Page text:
Piccadilly Lights is one of the UK’s most iconic landmarks and a globally-recognised advertising space. Situated on the corner of Piccadilly Circus, between Shaftesbury Avenue and Glasshouse Street, an estimated 100 million people pass through each year jostling for space amongst London's red buses.
Often cited as London's equivalent of Times Square, this patchwork display of creativity makes the site a highly desirable spot to showcase some of the world's biggest household names.
The Lights have seen many changes in both branding and technology over the years, read on for some facts and figures:
The first illuminated advertising hoarding at Piccadilly Circus was a Perrier sign, installed in 1908, created with light bulbs.
In 1923 Bovril showcased the first ever neon sign.
In 1930, Guinness began their long association with Piccadilly Circus. A simple advertising hoarding was used up until 1932, at which time Guinness installed one of three variations of clocks that would span the next 40 years. The infamous slogans were there for all to see, 'Guinness Time', 'Guinness Is Good For You - Gives You Strength'
Coca-Cola can boast the longest continuous presence having had a sign at Piccadilly Circus since 1955, spelling out the phrase ‘Have a Coke’, ‘Delicious’ and ‘Refreshing’ . In 2017, the ad was upgraded to a curved, ultra-high definition screen with 11,858,400 pixels and 281 trillion colours.
Schweppes, Bovril, Wrigley's, BP, Max Factor, Gordon's Gin, Foster's and McDonalds were some of the early advertising brands still going strong today.
Yoko Ono was reported to have spent an estimated £150k to show the lyrics from her late husband John Lennon’s song Imagine. ‘Imagine all the people living life in peace’ were the words displayed simply in black on a white background for three months in 2002.
"Lights Out, All Out" - since the blackout during WW2, it's rare for the Lights to go dark except for notable occasions, namely for the funeral of Winston Churchill in 1965, then again for Diana, Princess of Wales in 1997. The lights also went dark during the Lights Out London campaign in 2007 .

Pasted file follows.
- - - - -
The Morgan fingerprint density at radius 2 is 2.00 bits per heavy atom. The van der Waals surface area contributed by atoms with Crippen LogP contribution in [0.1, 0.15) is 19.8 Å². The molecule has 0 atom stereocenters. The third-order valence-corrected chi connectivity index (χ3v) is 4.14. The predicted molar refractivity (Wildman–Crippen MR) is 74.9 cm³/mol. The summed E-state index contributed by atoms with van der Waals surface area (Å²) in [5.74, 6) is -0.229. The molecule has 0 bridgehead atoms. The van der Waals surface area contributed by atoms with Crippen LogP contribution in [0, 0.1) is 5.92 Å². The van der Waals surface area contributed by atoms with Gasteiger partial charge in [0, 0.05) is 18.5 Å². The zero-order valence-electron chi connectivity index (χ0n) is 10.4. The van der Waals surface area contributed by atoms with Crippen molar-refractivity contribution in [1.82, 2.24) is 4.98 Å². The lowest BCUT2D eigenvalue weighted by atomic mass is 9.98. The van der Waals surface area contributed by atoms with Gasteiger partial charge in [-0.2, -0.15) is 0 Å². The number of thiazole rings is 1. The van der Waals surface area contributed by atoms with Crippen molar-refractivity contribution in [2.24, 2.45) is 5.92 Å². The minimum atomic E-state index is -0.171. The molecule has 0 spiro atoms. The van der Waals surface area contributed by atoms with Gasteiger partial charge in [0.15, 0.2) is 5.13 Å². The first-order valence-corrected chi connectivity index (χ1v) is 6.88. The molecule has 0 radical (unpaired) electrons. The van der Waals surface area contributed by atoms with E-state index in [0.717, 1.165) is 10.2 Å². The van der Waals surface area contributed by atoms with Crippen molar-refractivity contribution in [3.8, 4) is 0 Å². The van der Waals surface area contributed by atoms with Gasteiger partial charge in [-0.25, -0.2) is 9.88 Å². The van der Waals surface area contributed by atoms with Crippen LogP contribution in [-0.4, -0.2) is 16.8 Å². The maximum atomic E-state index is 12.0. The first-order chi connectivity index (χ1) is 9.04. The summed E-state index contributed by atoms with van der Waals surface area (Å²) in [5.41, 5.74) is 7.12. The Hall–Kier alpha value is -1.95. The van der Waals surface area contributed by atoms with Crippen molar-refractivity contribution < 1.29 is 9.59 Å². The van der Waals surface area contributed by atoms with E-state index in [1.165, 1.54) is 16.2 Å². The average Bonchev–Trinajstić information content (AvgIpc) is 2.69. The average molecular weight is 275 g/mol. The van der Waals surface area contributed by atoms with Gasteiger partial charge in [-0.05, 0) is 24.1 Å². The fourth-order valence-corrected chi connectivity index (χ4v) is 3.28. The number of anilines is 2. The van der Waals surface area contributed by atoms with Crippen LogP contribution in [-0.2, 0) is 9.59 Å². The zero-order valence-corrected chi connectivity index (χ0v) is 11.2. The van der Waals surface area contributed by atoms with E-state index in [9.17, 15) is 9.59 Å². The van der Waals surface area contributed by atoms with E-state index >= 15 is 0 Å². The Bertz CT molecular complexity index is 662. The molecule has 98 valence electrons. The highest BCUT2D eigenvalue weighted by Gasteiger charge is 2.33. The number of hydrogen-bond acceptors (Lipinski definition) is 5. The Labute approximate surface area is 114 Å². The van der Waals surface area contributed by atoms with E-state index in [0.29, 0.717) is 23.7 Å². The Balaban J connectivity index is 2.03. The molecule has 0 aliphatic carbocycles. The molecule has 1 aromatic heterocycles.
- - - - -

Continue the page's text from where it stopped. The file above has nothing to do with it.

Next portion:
Sanyo was a name closely associated with the Piccadilly Lights site. After taking on its first sign in 1978, the Japanese electronics giant took one of the then five permanent spots (each known as a ‘light’) until 2011 when it was replaced by Hyundai – the first new company to acquire ‘a light’ in 17 years.
Following a relaunch in 2017, the site now boasts a single 4K LED digital screen , the largest of its kind in Europe. The new screen keeps the traditional six-panel 'patchwork' design, but also has the ability to switch to a single giant display as needed. Coca-Cola, eBay, Hunter, Hyundai, L’Oréal Paris and Stella McCartney were the six brands that relaunched the site with dramatic effect. The state-of-the-art technology, also allows the screen to react to certain external factors, such as the weather or temperature.
Fast forward to more recent times, in 2018, Piccadilly Lights joined the colourful Pride celebrations including the first ever audio-synched campaign of the Pride in London anthem 'Somewhere Over the Rainbow' triggered by Mayor of London Sadiq Khan.
With high profile brands increasingly using the Lights for sole use, eg Calvin Klein's tie in with the Kardashians, 20th Century Fox movie trailers, Victoria Beckham's debut at London Fashion Week and notably Twitter's recent campaign displaying 'big cultural moments in real time’ with giant hashtags and branded content, the enduring legacy of Piccadilly Lights looks set to continue ...
In a salute to this enduring advertising platform, AdSlogans, the slogan search service, features a title image of Piccadilly Lights on its newly updated web information pages.
Landsec’s Piccadilly Lights is one of the UK’s most instantly recognisable landmarks, immortalised in numerous song lyrics and on film. But it’s also more. From its first campaign back in 1908 to the 2017 unveiling of its latest makeover, the site has stood testament to the enduring power of the poster and now the creative potential of digital outdoor